The Censor Board has denied a censor certificate to a movie on the grounds of it being too ‘lady oriented’, writes Samarth Singhal

While the world has moved on from the Bechdel Test to F ratings, the ultra-conservative Indian censor board is having trouble dealing with movies that are women oriented. We wish we were joking but filmmaker Alankrita Shrivastava’s feminist drama, Lipstick under My Burkha, has been denied a censor certificate for being ‘lady oriented,’ (whatever that means).  The film is about the sexual escapades of four women in a small town.

The Censor Board said that, “The story is lady oriented, their fantasy above life. There are contentious sexual scenes, abusive words, audio pornography and a bit sensitive touch about one particular section of society, hence film refused under guidelines 1(a), 2(vii), 2(ix), 2(x), 2(xi), 2(xii) and 3(i).”

Pahlaj Nihalani, chairperson, CBF, refused to comment on the issue beyond saying that the decision to refuse certification was a unanimous one. The producer of the film, Prakash Jha says that the CBF refusing to certify films which narrate uncomfortable stories, “discourages filmmakers from pushing the envelope.” While Shrivastava says the reason the CBF is denying a certificate is because it is a “feminist film with a strong female voice which challenges patriarchy.”

The refusal to give a film certification based on the fact that it is “lady oriented” and has female “fantasy above life,” is as hypocritical as it is ludicrous. As if the gazillions of masala movies made each year in Bollywood like don’t push the male fantasy “above life.” All of Bollywood is built on fantasy and who cares really, as long as the stories are engaging. To cite that as a reason to deny certification reeks of prejudice as well as discomfort.

Prejudice towards women and the discomfort that it might cause Nihalani and his peers when they view women filmmakers make non-sanskari films about sexual escapades. And not surprisingly, this includes women. There were five women who watched the movie and agreed to not give it a certificate. How is that surprising in a country that thrives on patriarchy—both overt and internalised. How dare women behave like that! Even if those women are supremely talented actors like, Konkona Sensharma and Ratna Pathak Shah and the film is more about heterosexual relationships. What the censor board sees is, a film made by women, for women about sex and that’s that (Not saying that is problematic either)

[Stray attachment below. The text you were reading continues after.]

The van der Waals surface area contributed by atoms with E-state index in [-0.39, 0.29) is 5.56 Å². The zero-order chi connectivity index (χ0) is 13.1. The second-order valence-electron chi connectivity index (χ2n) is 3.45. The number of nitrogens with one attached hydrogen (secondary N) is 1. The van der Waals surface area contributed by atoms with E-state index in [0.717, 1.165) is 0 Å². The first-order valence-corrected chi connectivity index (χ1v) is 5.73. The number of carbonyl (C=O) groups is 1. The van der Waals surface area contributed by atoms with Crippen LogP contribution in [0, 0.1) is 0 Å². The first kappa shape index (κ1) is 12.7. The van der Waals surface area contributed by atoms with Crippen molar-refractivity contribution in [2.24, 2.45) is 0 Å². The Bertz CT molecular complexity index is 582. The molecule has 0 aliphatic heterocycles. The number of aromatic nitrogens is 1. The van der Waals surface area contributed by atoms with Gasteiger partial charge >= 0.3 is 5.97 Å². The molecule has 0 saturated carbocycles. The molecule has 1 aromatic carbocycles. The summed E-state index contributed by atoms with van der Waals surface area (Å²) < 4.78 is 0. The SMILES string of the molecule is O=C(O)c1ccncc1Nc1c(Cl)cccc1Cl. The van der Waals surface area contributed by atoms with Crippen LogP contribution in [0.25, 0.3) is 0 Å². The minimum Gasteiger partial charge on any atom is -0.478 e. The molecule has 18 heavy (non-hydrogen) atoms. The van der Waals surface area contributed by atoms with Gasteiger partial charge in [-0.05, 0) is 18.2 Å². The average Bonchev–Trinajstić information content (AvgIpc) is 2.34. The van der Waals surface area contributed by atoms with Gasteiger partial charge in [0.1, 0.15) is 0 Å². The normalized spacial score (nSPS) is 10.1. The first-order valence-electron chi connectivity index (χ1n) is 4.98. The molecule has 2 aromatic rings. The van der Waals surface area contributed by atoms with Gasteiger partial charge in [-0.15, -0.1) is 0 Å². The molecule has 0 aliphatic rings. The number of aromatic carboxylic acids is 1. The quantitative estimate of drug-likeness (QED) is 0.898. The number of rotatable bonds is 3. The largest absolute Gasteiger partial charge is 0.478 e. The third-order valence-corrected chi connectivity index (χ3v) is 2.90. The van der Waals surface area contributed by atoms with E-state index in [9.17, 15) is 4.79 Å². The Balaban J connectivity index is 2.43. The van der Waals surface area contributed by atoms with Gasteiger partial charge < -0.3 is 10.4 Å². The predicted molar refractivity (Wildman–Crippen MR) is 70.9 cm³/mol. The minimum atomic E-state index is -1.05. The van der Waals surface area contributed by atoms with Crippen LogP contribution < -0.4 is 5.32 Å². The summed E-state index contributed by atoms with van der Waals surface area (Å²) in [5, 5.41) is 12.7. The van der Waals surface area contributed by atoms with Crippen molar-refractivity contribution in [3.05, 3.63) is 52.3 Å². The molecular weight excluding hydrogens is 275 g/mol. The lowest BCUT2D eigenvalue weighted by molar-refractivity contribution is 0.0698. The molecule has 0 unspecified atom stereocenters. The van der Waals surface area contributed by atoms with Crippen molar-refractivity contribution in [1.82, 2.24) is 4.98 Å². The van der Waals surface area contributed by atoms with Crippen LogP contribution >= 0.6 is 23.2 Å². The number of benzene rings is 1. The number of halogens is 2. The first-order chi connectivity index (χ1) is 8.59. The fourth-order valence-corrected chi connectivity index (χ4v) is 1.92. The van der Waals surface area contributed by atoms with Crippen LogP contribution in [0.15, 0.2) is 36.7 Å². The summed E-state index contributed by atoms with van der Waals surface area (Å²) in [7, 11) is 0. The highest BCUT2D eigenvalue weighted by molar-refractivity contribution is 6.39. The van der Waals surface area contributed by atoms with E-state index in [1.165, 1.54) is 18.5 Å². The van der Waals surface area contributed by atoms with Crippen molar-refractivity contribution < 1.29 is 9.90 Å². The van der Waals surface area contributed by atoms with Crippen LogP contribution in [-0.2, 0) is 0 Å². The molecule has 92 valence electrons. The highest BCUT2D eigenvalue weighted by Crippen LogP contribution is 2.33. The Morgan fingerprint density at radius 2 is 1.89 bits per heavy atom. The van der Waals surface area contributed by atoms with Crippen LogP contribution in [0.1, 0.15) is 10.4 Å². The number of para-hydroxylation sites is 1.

Also, what is the parameter of filmmaking that the CBF is going by when Bollywood has produced gems such as Kya Kool Hai Hum, Great Grand Masti, Mastizaade or the action packed thrillers of Ajay Devgn and Salman Khan that give no voice to its women protagonist and treat them like sexual objects?

It is rather frustrating to note the systematic oppression of female narratives even today. Whether in mainstream media, films, literature or even academics, women have to try twice as hard to get their work out there. The only time they are lauded for expressing themselves is when their narrative toes the lines of societal expectations. But true creative freedom lies in being able to tell stories that are not only refreshing, but also different, in the sense that they are able to occupy the empty space of the often neglected female perspective.

Lipstick Under My Burkha, is one such story that attempts to reclaim the female gaze, sexuality, as well as coming of age. It is a movie in which women are not passive observers, or fearless devi’s on a pedestal, for a change they are just regular women, talking of desire, relationships and reclaiming their space by telling their own story. And if that makes the CBF “unanimously” uncomfortable, it is reflective of their own oppressive, regressive, sexist mentality.

 

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